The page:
In these same years your country has gone through some particularly difficult and tragic moments. A large section of it has been the victims of blind and merciless violence, that has sown ruin and death and crushed these people under its brutal and onerous yoke. I am thinking in particular of the women, young people and children, whose dignity has been outrageously trampled upon by the violation of their rights. I would like to express my concern to them and assure them of my prayers. Many of the members and structures of the Catholic Church herself have been injured and she wishes to foster inner healing and brotherhood. The Bishops' Conference spoke at length on this subject in its Message last June. Thus it would now be right to use all political and human means to put an end to the suffering. It would likewise be right to make amends and to do them justice, accepting the invitation of the words "justice and peace" in the national coat of arms. The commitment made in Goma in 2008 and in particular the application of the Pact on Security, Stability and Development in the Great Lakes Region are of course necessary but it is even more urgent to work out the preliminary conditions for their implementation. It can only be implemented little by little by repairing the social fabric so seriously damaged by promoting the first natural society, which is the family, and by consolidating interpersonal relations between the Congolese that are based on an integral education, a source of peace and justice. The Catholic Church, Mr Ambassador, wishes to continue to make her contribution to this noble task through the complex of structures she has available, thanks to her tradition of providing spiritual, educational, and health care.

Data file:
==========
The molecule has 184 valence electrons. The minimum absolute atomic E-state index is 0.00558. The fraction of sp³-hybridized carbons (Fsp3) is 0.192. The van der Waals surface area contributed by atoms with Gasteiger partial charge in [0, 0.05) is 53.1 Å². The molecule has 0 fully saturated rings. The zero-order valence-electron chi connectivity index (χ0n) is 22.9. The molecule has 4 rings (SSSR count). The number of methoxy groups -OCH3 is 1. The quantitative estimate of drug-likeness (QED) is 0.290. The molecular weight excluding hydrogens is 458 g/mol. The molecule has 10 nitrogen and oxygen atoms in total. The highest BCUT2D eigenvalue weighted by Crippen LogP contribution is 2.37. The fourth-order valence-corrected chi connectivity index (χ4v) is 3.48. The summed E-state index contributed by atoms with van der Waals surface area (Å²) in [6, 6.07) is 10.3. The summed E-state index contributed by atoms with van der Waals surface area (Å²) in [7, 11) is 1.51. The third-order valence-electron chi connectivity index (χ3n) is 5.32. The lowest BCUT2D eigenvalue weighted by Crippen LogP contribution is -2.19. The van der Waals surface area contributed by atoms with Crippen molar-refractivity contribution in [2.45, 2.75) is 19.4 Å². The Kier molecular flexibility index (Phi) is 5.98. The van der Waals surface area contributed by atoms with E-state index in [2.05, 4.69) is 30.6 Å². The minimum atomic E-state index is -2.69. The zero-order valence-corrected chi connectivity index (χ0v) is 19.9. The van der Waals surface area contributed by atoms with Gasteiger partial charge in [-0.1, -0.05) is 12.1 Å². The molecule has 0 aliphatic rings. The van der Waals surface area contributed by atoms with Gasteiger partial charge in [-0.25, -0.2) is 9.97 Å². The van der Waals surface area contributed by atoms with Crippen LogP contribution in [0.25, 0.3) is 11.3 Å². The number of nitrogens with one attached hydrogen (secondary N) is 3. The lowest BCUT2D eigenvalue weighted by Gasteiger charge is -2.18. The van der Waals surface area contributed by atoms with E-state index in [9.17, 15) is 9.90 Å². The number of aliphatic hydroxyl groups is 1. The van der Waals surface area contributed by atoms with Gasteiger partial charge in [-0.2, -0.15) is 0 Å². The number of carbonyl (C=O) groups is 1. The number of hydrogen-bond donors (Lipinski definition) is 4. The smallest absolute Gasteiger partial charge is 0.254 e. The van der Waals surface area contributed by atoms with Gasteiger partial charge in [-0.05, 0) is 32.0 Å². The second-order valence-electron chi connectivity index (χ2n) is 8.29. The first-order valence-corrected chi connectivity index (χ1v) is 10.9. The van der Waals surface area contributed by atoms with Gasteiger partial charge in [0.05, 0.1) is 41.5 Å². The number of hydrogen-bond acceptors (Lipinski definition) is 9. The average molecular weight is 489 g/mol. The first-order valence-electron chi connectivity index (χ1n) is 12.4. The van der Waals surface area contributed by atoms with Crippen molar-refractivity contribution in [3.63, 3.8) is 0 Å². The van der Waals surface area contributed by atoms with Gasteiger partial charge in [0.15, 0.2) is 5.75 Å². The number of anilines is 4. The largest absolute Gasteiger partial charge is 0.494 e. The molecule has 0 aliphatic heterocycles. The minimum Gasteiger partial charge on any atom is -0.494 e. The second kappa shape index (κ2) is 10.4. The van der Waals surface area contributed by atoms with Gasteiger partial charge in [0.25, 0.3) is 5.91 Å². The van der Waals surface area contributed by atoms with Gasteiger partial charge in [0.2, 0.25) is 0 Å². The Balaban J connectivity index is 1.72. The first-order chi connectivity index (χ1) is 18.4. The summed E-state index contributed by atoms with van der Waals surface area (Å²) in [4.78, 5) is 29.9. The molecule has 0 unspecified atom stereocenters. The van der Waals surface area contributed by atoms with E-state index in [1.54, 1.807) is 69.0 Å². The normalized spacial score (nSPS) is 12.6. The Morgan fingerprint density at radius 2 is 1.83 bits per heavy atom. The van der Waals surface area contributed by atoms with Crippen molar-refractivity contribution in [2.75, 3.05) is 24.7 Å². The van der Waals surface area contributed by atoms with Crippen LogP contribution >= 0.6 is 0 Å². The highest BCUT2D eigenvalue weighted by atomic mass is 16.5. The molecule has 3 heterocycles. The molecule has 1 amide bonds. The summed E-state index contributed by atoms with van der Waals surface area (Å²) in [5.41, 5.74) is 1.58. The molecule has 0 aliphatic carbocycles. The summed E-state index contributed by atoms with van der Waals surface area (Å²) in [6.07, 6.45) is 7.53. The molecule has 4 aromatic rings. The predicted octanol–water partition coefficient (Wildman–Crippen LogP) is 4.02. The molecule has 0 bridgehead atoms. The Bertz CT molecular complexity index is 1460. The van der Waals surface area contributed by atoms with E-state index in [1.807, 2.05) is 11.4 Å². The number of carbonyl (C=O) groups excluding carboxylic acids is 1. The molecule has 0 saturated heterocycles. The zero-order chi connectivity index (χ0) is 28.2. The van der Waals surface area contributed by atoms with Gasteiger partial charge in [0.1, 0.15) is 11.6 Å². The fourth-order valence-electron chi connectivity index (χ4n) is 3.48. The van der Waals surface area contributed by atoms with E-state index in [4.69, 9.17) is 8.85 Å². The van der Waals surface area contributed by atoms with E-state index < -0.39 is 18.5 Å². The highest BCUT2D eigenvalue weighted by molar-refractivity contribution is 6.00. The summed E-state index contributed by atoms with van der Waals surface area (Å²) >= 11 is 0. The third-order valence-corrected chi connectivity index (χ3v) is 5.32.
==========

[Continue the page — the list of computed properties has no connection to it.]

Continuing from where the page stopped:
I ask the public Authorities to leave no stone unturned to put an end to the situation of war which, alas, still exists in some of the country's provinces, and to devote themselves to the human and social rebuilding of the nation with respect for the fundamental human rights. Peace is not only the absence of fighting, it is also a gift and an obligatory task for both the citizens and the State. The Church is convinced that she can only fulfil herself in "respect for the "grammar' written on human hearts by the divine Creator", in other words in a human response in harmony with the divine plan. This " "grammar', that is to say, the body of rules for individual action and the reciprocal relations of persons in accordance with justice and solidarity, is inscribed on, human consciences, in which the wise plan of God is reflected" (cf. Message for the World Day of Peace, 2007; ORE 20 December 2006, p. 6). I appeal to the international community, involved in various degrees in the successive conflicts that your nation has known, to mobilize itself in order to contribute effectively to restoring peace and legality to the Democratic Republic of the Congo.